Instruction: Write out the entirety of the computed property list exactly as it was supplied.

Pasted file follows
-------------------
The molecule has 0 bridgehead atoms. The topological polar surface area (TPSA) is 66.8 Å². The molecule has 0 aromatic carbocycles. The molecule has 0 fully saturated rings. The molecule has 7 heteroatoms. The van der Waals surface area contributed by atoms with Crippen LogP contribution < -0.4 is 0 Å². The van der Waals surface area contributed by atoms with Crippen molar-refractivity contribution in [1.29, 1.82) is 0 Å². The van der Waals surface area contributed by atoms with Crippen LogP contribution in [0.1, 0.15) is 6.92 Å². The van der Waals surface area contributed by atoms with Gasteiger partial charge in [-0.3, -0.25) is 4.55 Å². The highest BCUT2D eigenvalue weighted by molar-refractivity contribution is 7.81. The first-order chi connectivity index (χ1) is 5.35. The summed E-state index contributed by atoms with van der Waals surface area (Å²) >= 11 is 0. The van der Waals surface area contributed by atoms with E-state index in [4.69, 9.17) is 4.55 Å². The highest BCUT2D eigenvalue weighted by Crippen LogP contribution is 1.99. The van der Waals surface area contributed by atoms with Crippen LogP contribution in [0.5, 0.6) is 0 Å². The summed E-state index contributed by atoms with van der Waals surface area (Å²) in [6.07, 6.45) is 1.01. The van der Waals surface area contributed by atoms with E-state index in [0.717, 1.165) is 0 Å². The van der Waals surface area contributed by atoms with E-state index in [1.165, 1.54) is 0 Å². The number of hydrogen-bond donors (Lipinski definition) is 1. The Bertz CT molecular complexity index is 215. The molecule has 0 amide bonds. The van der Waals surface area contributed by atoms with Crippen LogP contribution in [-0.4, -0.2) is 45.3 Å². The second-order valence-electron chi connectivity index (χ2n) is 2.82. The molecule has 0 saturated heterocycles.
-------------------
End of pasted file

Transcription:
The molecule has 0 bridgehead atoms. The topological polar surface area (TPSA) is 66.8 Å². The molecule has 0 aromatic carbocycles. The molecule has 0 fully saturated rings. The molecule has 7 heteroatoms. The van der Waals surface area contributed by atoms with Crippen LogP contribution < -0.4 is 0 Å². The van der Waals surface area contributed by atoms with Crippen molar-refractivity contribution in [1.29, 1.82) is 0 Å². The van der Waals surface area contributed by atoms with Crippen LogP contribution in [0.1, 0.15) is 6.92 Å². The van der Waals surface area contributed by atoms with Gasteiger partial charge in [-0.3, -0.25) is 4.55 Å². The highest BCUT2D eigenvalue weighted by molar-refractivity contribution is 7.81. The first-order chi connectivity index (χ1) is 5.35. The summed E-state index contributed by atoms with van der Waals surface area (Å²) >= 11 is 0. The van der Waals surface area contributed by atoms with E-state index in [4.69, 9.17) is 4.55 Å². The highest BCUT2D eigenvalue weighted by Crippen LogP contribution is 1.99. The van der Waals surface area contributed by atoms with Crippen LogP contribution in [0.5, 0.6) is 0 Å². The summed E-state index contributed by atoms with van der Waals surface area (Å²) in [6.07, 6.45) is 1.01. The van der Waals surface area contributed by atoms with E-state index in [0.717, 1.165) is 0 Å². The van der Waals surface area contributed by atoms with E-state index in [1.165, 1.54) is 0 Å². The number of hydrogen-bond donors (Lipinski definition) is 1. The Bertz CT molecular complexity index is 215. The molecule has 0 amide bonds. The van der Waals surface area contributed by atoms with Crippen LogP contribution in [-0.4, -0.2) is 45.3 Å². The second-order valence-electron chi connectivity index (χ2n) is 2.82. The molecule has 0 saturated heterocycles.